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Chaturanga. The first known variant of chess. (8x8, Cells: 64) [All Comments] [Add Comment or Rating]
Jason L. wrote on 2012-01-06 UTC
Thanks for putting up the diagrams Charles. However, I am not sure about
the last form of Xiangqi before the cannons were added. It's possible the
2nd minister and 2nd counselor were only added along with the cannons, but
I really don't know. I don't know how long the heavy middle-file version
was played or how widely it was played. The 2nd counselor and 2nd minister
could have been added independently before the cannons were added.

I wasn't saying that pieces were brought to a new board and made worse on
purpose. I don't necessarily believe the Indian civilization did such a
thing. There is a theory proposed in Li's book (which is just a theory)
that the 8x8 square board comes from China and is a simplified version of
the 9x10 intersection board which is exactly 1/4 of a 19x19 full Go (Weiqi)
board. If you add up 10x9 4 times, you will get 19x19.

Therefore, if the 8x8 square board comes from China, then the same pieces
were used, but they did not work properly until they were fixed in Europe
several hundred years later.

Another possibility is that between China and Persia or China and India,
the pieces some how got moved over to the squares as a matter of cultural
preference and essentially a different but similar game was created by
playing on squares instead of intersection points.

Yes, I agree that it does not make sense to make a game worse, but I don't
know who or why someone would switch the same pieces to a slightly
different board.

All I do know is that its more logical for those original pieces to come
from a board where they fit. Also, we shouldn't view the prime minister
piece as an elephant because the whole concept of the prime minister not
being able to cross the river is more about the minister not leaving its
own countryside and not about an elephant not  being able to cross a
river.

I also have no idea how the placement of the pawns are different in each
game and most importantly, why the pawn in 8x8 Chess captures diagonally
instead of straight forward. For a pawn to be able to capture diagonally
and be a different movement is a more advanced concept than just pawns
capturing straight forward and then to the side later on after it crosses
the river.

I believe that a pawn that captures diagonally but moves by going forward
is a more modern concept than the Xiangqi pawn which is very straight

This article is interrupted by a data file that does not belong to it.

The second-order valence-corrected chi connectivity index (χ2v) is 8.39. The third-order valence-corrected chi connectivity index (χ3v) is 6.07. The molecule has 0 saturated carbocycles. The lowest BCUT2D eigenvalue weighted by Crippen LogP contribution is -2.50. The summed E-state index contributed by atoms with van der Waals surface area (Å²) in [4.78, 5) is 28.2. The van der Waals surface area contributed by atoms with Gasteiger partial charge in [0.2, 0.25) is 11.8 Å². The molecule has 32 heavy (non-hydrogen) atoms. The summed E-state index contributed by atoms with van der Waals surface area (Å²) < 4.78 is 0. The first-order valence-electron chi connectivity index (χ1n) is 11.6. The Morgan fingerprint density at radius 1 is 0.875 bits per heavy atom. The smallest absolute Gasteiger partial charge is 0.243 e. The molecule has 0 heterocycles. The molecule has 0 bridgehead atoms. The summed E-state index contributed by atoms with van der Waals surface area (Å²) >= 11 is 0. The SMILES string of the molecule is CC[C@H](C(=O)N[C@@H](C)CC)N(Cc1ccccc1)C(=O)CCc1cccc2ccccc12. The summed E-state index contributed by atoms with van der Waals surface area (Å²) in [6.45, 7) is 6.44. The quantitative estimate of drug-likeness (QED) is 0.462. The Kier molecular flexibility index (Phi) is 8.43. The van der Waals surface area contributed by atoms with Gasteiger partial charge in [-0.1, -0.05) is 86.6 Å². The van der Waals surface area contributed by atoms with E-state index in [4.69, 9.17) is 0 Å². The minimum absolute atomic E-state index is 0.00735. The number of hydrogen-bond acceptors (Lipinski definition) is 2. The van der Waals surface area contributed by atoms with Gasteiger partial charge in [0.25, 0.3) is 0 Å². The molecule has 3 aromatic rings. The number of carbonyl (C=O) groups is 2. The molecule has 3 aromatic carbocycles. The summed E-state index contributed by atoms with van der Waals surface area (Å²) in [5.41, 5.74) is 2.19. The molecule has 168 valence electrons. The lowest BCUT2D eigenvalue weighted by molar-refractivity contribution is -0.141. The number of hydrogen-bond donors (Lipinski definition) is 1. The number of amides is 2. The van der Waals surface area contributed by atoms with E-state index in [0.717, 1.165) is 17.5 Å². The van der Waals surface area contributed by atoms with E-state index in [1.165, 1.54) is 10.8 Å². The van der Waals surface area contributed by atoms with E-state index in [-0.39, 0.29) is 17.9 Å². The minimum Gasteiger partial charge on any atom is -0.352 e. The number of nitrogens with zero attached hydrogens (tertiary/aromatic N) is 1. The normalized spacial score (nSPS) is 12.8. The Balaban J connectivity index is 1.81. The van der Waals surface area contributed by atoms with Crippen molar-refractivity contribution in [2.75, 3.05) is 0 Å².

forward. It wouldn't conclude anything based on this, but would lean
towards the 8x8 pawn as being more of an evolution of chess and thus being
later in the development stage.

Anyway, I am making a simple game development observation. The 2 space
moving minister and the 1 space moving counselor seem to come from the
Xiangqi board and not the 8x8 Chaturanga or the other Shatranj. Whichever
board those pieces fit better, means they are more likely to have been
developed for that board.

The goal is to figure out which game likely came first, not to figure out
why someone or a civilization would move pieces to a slightly different
board so they wouldn't work right. There are a lot of explanations for
that, but to me that's a separate issue because I am not trying to figure
out how the migration actually happened.

Also, I think its highly unlikely that the Chinese could have gotten those
pieces from a game that wasn't working right and applied a board that made
those pieces fit right. Because, you've got to be a little lucky to do
that. It's not impossible, but it's not how a game development process
usually works.

If the 8x8 game came first, the pieces would fit it and when they were
moved to 9x10 intersection board, the movements would need to be changed in
order to fit that board.

It's strange to me to say that Xiangqi is an improvement of Chaturanga
because that does not necessarily mean that Xiangqi came after Chaturanga
just because its better. Chaturanga can come after Xiangqi and be the worse
game because the original pieces were moved over to an 8x8 board and
didn't work right anymore.

It's an assumption to say that the better game must be dated after the
worse game.

There's more than one explanation for why Xiangqi works better than the
original Chaturanga.

Therefore, I never looked at which game was better. I just looked at the
movements of the pieces and which board they seem to naturally fit.

Also, nothing else from the history of Xiangqi points to any sort of Indian
origin or borrowing from any foreign culture but looks inherently of
Chinese origin.

The 9x10 board can be derived from an already existing 19x19 Weiqi board.
There is no indication of a palace in Chaturanga or a concept of a
countryside and the prime minister needing to stay on its own side. These
are all Chinese concepts and the Xiang piece has nothing to do with an
elephant but just has the same sound of the word for elephant in Chinese.
Xiang Qi's Xiang means 'live atmosphere' or 'live pieces'. That is the
pieces are alive and can move around as opposed to static pieces in Weiqi.
Remember, I said that the xiang comes from the Chinese word Qi Xiang.
Elephant is Da Xiang.

I know that knowledge of the Chinese language is perhaps beyond the purpose
of this forum, but I think it should be pointed out because its critical to
understand that Xiangqi has nothing to do with elephants either in names or
the 2 space diagonal moving piece. It's a very big misunderstanding to